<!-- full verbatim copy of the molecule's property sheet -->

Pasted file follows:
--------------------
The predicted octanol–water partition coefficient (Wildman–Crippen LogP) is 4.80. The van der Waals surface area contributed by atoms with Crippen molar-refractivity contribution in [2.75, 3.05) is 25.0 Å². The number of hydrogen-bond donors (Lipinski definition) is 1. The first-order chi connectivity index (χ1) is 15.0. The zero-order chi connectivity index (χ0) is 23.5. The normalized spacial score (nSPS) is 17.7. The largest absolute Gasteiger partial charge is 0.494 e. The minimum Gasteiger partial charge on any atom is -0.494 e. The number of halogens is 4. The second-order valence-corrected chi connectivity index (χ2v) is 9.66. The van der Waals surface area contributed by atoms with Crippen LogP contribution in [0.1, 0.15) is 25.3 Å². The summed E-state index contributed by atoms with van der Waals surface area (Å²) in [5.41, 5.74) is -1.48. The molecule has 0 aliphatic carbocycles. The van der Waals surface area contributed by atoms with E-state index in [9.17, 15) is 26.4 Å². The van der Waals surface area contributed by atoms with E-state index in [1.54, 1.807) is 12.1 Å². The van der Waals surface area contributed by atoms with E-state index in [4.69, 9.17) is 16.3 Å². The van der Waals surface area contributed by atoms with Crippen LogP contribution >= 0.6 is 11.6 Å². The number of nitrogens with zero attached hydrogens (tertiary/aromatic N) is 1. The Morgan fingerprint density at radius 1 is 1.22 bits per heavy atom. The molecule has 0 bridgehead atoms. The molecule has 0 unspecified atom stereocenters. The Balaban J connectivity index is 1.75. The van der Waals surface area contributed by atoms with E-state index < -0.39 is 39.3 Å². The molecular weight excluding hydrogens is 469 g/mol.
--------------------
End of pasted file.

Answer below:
The predicted octanol–water partition coefficient (Wildman–Crippen LogP) is 4.80. The van der Waals surface area contributed by atoms with Crippen molar-refractivity contribution in [2.75, 3.05) is 25.0 Å². The number of hydrogen-bond donors (Lipinski definition) is 1. The first-order chi connectivity index (χ1) is 15.0. The zero-order chi connectivity index (χ0) is 23.5. The normalized spacial score (nSPS) is 17.7. The largest absolute Gasteiger partial charge is 0.494 e. The minimum Gasteiger partial charge on any atom is -0.494 e. The number of halogens is 4. The second-order valence-corrected chi connectivity index (χ2v) is 9.66. The van der Waals surface area contributed by atoms with Crippen LogP contribution in [0.1, 0.15) is 25.3 Å². The summed E-state index contributed by atoms with van der Waals surface area (Å²) in [5.41, 5.74) is -1.48. The molecule has 0 aliphatic carbocycles. The van der Waals surface area contributed by atoms with E-state index in [9.17, 15) is 26.4 Å². The van der Waals surface area contributed by atoms with E-state index in [1.54, 1.807) is 12.1 Å². The van der Waals surface area contributed by atoms with E-state index in [4.69, 9.17) is 16.3 Å². The van der Waals surface area contributed by atoms with Crippen LogP contribution >= 0.6 is 11.6 Å². The number of nitrogens with zero attached hydrogens (tertiary/aromatic N) is 1. The Morgan fingerprint density at radius 1 is 1.22 bits per heavy atom. The molecule has 0 bridgehead atoms. The molecule has 0 unspecified atom stereocenters. The Balaban J connectivity index is 1.75. The van der Waals surface area contributed by atoms with E-state index < -0.39 is 39.3 Å². The molecular weight excluding hydrogens is 469 g/mol.